Receivable/Accounts - Information for Credit and Collection Issues

Friday, October 3, 2014


Well, to be honest 9,972 views.  That’s how many times the Receivable/Accounts blog was read last month – and it doesn’t seem to be stopping.  I’m thrilled and overwhelmed.  When I started the blog in 2008, I never expected this kind of response – credit and collections is a pretty dry subject, and for the most part, there isn’t a lot of discussion happening out there in our industry (especially in Canada).  In the beginning, I felt a bit like Barney Stinson, running around yelling “read my blog!”, but it seems to be working out for the best.

When I attended the first Receivables Management Association of Canada conference, the first speaker was Jesse Hirsch (, who called the current version of the internet a form of neo-feudalism, where the aristocracy were those who could command attention.  He used examples such as pop celebrities and politicians.  And he’s not wrong.  There’s a parody twitter account out there called @TheTweetOfGod that has 1.6 million followers, so I’m pretty low on the social ladder, but  I don’t think I could send 10,000 emails or make 10,000 telephone calls in a month, and what scares me is it isn’t slowing down.

If you are in business, and have some sort of knowledge or opinion, and you aren’t on social media, I really, truly recommend you start.  It isn’t an overnight thing, and will take hundreds of hours to develop, but everything in business does.  Don’t assume you will find instant success, and don’t assume that everyone will agree with you, and don’t be discouraged. 

Here are my basic tips for blogging:

1)      Make a list of who your target audience is – really, who do you want to read your blog?

2)      Make a list of potential discussion topics – make this a long list of ideas, and add to it constantly.  Nothing is worse than sitting down on blogging day and having nothing in your head to write about.  Try to different subjects and ideas.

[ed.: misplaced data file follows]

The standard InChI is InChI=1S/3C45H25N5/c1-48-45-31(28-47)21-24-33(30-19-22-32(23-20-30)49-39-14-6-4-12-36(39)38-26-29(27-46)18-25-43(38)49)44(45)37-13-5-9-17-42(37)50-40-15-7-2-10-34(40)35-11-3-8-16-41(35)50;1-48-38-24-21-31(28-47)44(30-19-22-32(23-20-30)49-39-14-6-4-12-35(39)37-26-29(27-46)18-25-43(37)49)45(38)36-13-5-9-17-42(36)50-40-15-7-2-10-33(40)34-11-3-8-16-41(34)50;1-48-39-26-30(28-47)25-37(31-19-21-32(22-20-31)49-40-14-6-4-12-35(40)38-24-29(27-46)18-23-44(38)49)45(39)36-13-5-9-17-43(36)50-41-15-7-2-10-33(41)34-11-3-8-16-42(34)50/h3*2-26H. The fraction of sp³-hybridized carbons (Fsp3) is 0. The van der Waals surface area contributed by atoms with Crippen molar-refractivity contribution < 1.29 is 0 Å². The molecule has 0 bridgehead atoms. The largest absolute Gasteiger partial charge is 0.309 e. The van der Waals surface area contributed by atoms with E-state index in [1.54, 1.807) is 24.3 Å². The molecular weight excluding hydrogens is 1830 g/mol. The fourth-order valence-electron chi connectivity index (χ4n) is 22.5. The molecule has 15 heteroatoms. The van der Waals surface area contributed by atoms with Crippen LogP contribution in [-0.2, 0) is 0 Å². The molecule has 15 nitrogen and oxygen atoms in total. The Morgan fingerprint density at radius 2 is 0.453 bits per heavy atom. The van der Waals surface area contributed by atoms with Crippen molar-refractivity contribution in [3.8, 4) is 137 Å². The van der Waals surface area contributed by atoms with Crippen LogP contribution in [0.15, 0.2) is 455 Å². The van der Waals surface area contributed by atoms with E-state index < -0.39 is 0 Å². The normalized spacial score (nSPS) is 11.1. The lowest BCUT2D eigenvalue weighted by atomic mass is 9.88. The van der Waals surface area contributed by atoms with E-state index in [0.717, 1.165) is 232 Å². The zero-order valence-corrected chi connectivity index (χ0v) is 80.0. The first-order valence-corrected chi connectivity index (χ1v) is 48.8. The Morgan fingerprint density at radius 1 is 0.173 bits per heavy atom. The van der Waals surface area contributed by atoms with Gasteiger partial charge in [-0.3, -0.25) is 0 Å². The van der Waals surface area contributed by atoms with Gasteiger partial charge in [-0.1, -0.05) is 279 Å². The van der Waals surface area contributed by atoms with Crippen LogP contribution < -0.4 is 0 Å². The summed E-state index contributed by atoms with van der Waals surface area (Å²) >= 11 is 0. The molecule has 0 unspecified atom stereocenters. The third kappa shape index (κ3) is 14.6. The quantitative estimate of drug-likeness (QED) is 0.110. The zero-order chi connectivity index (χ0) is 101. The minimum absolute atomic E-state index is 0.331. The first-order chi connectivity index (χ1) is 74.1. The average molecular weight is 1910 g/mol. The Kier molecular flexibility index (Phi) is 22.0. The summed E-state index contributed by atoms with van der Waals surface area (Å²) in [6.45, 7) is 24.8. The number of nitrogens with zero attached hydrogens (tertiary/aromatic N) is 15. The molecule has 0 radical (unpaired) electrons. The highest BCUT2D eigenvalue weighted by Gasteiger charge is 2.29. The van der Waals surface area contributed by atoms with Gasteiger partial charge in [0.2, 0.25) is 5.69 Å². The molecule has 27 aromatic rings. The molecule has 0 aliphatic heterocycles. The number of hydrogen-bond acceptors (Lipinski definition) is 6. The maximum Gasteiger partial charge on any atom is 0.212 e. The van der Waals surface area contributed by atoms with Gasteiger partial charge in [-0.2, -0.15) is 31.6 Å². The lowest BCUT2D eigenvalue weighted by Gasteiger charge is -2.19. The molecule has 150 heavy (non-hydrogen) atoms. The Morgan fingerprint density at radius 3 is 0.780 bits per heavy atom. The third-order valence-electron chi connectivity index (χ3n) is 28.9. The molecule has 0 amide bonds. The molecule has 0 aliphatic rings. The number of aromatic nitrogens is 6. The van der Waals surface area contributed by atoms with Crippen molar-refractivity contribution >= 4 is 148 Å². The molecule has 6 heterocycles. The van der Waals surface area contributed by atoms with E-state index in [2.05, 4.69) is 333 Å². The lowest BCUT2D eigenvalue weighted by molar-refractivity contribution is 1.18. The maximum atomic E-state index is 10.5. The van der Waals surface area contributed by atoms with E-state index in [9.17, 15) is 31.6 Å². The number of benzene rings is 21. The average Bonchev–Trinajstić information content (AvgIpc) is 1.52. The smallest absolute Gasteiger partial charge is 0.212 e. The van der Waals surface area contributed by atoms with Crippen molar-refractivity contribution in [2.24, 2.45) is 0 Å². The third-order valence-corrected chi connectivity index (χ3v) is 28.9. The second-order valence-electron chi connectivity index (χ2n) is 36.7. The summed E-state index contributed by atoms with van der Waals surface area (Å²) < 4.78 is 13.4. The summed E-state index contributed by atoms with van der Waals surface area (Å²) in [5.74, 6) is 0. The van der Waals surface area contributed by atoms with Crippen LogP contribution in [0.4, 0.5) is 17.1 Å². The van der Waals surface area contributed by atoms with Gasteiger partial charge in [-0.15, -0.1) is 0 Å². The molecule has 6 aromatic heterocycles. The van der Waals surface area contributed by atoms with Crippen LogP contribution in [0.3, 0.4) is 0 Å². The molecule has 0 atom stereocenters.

3)      Have a schedule and try to stick to it – there are crazy people who say you should blog 3 times a week.  I am not one of those people.  However, I do try to blog once a week, if at all possible.  

Once you are rolling, one of the greatest resources on Blogger is the traffic source report – it tells you what people are searching in Google to find your articles.  For example, here are the searches over the last week for me:

How long does a ungiong gas have to collect an outstanding debt in Ontario
Sample of validation letters to collection agency used by Ontario laws
4 year old debt bc
Account collections
Accounts receivable agency risk
Auditing debt collection company
British Columbia statute of limitations on debt
Can a Canadian collection agency collect from a us resident
Can creditors check the credit bureaus so that they can contact other creditors in Ontario
Canadian collection laws

You see that one about a Canadian collection agency trying to collect from a US resident?  That’s next week’s blog subject.

4)      Be prepared to change – the tone and subjects I blogged about has changed over the last few years.  I’ve experimented with subjects, tone, language, and formatting.  Mostly, though, I pay attention to the Google searches that bring people to my blog, and that gives me new ideas

5)      Write what you know, and be honest.  If you don’t have a strong understanding of something, don’t write about it.  There’s plenty of other things to write about, and it’s better to show what you do know, not what you think people might want to hear.

If you want to start a blog, or get involved with social media, I’d be happy to pay it forward and lend you a hand.  Give me a call or drop me an email.

Thanks kindly,

Blair DeMarco-Wettlaufer
KINGSTON Data and Credit
Cambridge, Ontario

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